I don't look Jewish. Somewhere during the formation of my DNA, most of my father's darker features were thrown out in favor of my mother's Irish coloring, giving me blonde hair, blue eyes, and a nose that doesn't quite dominate my profile. This fact, while interesting, isn't that remarkable. Jewish people exist all over the
I don’t look Jewish.
Somewhere during the formation of my DNA, most of my father’s darker features were thrown out in favor of my mother’s Irish coloring, giving me blonde hair, blue eyes, and a nose that doesn’t quite dominate my profile.
This fact, while interesting, isn’t that remarkable. Jewish people exist all over the world, in all different shapes, sizes, and colors. Yet if you live in northern Connecticut, like I do, you might think all Jewish people bear striking resemblances to Anne Frank or Adam Sandler. In elementary school, when we were beginning to learn about the Holocaust, I was informed time and time again that Hitler would’ve saved me because I “don’t look Jewish.” Admittedly, we were all kids, and no one really felt like explaining the details of the Nazis’ final solution to a bunch of six-year-olds, but the comments never stopped. Last year in math class, I was quietly elaborating on my Chanukah plans to a friend of mine when the girl sitting in front of me whipped around.
“Wait,” she said, the wheels in her brain obviously spinning, “you’re Jewish?”
I nodded. I didn’t know her that well, and, as I’ve been told many times, I don’t look Jewish.
After about ten seconds, her eyes widened. “Woah. You’re really pretty for a Jewish girl.”
I promise this isn’t just an anecdote; I do have a point. But I want to talk about Ben Grimm first.
The first comic I ever read was Essential Fantastic Four, Vol. 1. Its pages were tissue-thin, and the issues appeared in black and white, leaving the cover as the only splash of color. Essential Fantastic Four contains the first twenty adventures of Marvel’s First Family: Reed Richards, Susan Storm, Johnny Storm, and Ben Grimm. I was nine when my dad brought it home, and each member of the team quickly found their place in my heart. Reed was smart but struggled socially the same way I did, Sue taught me how to survive as the token girl in the Boy’s Club, Johnny could always cheer me up when I felt sad, and Ben was like me—uncomfortable in his own skin, potentially monstrous, and Jewish.
I had never read anything with a Jewish character before. Sure, there were Jewish books with Jewish characters, but I had never even heard of a character in a regular story being Jewish just because. Ben Grimm changed everything; when I read the Dark Phoenix Saga a month later, I met Kitty Pryde, a thirteen and-a-half year old dancer who could walk through walls and was Jewish just like me.
Kitty was tweenage me’s idol—briefly, I even used my last name, Katzman, to get people to call me Kitty. It never stuck, but it felt good. Hannah was the second most popular name for girls born in 2000. Kitty made me special, made me part of a story. When a friend asked me to cosplay with him last summer, I knew instantly who I wanted to be: Kitty Pryde, X-Man.
After Kitty, though, there was nobody else. Marvel, a company founded by Jewish men, never saw fit to include any other practicing Jewish protagonists (The Maximoff/whatever last name Magneto’s using these days clan is ethnically Jewish, and Magneto survived Auschwitz, but I’m not considering Magneto a protagonist, and neither of the twins are practicing Jews). The lack of Jewish superheroes has even been acknowledged in-world by none other than my boy Benjamin J. Grimm.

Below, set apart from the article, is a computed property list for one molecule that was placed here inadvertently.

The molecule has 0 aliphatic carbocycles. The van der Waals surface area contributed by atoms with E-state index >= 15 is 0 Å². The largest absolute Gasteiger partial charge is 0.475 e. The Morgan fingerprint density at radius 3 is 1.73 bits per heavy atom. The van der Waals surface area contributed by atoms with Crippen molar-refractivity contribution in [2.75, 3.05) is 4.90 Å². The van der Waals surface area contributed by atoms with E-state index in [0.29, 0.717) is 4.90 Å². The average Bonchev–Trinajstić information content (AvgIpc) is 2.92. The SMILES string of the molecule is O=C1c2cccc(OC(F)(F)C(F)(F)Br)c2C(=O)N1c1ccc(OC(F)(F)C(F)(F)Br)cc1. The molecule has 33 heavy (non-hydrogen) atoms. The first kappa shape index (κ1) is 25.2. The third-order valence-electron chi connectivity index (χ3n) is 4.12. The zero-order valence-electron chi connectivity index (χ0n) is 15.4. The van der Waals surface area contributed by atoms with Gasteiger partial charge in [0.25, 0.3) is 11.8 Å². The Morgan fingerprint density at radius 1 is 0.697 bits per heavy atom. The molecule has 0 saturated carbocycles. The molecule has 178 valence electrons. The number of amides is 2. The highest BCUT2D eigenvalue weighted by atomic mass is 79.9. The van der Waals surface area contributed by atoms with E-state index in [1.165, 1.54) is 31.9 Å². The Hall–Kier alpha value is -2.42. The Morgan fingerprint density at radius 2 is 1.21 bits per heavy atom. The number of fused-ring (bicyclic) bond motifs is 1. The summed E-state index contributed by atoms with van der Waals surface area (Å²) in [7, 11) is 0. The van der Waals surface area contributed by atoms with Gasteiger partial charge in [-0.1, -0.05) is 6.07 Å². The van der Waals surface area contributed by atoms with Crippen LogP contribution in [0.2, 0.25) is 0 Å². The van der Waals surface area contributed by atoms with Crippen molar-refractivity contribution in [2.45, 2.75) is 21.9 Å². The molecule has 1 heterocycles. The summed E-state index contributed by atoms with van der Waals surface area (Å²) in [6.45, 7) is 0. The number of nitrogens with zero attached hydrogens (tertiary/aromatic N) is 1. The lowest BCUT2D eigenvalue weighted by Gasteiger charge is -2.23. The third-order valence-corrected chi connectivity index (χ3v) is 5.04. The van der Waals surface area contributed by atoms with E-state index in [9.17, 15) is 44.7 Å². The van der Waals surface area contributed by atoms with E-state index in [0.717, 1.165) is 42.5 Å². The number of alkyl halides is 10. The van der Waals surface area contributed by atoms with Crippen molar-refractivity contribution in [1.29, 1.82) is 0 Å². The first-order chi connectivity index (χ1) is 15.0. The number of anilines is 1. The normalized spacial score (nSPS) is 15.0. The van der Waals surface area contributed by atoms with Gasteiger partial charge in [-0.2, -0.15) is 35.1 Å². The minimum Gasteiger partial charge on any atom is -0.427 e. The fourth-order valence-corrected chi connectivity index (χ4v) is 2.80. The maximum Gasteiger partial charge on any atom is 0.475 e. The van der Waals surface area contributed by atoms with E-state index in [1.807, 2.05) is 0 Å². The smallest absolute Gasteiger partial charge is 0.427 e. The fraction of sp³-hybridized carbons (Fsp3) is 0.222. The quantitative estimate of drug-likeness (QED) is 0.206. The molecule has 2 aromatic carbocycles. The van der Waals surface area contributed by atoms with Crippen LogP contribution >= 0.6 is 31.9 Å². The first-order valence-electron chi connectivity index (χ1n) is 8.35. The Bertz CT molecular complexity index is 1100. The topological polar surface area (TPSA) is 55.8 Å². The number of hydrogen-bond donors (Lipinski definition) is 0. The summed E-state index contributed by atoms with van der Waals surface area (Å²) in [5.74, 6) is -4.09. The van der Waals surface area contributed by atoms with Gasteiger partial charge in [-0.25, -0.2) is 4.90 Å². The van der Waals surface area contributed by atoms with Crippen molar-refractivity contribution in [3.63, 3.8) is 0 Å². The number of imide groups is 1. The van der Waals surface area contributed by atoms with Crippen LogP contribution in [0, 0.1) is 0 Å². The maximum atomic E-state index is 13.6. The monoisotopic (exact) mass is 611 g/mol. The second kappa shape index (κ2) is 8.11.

So why aren’t there more? If Marvel knows it’s lacking, why remain unrepresentative? A quick search around the internet will find more merchandise for Marvel’s personal brand of Nazi than its Jewish protagonists. Hydra began in comics as an extremist branch of Nazism which grew into its own entity post-WWII. The mantra of Hydra is “cut off one head, two more shall take its place” (referring to the replaceability rate of its agents), a movement figureheaded by the Red Skull—a product of the German wartime effort to recreate the super-soldier serum that created Captain America.
You can find glow-in-the-dark Hydra t-shirts for sale at heruniverse.com if it strikes your fancy, and “Hail Hydra”, the organization’s version of “Heil Hitler”, has become a phrase recognized by every MCU fan. Last summer, a comic about the “everyman” of a subsect of Nazism was released without anyone batting an eye. In a company founded by Jewish men, pro-Nazi content is somewhat of a surprise. Especially in today’s world, since, after all, anti-Semitism died in 1945 when the Allies liberated the camps, right? There are no more acts of anti-Semitic terrorism anywhere in the world today, certainly no synagogues being burnt down or Jewish religious leaders being attacked. The multiple incidents of swastikas being found at my local high school are simply a mistake. Marvel can distribute all the pro-Nazi imagery it wants, because the Jewish experience has never been more irrelevant than it is today.
My father and I made a point to introduce my ten-year-old sister to comics the same way he introduced me: first Fantastic Four, then Uncanny X-men, then Spider-Man and the Avengers. When she discovered Kitty Pryde in the opening pages of the Dark Phoenix Saga, she ran straight into my room, ignoring our ‘knock-first-then-wait-for-a-response’ policy. For once, I didn’t mind.
“Kitty Pryde is Jewish?” She was out of breath, clutching the comic. I nodded.
“I wanna be her for Halloween, Hannah. Can I be her?”
I laughed. “Absolutely.”
Representation matters. We know this. Religious representation, like racial, gender, LGBTQ+, and disability representation, matters. I want my little sister to grow up proud of who she is, proud of the rich history behind her and her people. We all deserve to see people like us in the things we love.3 comments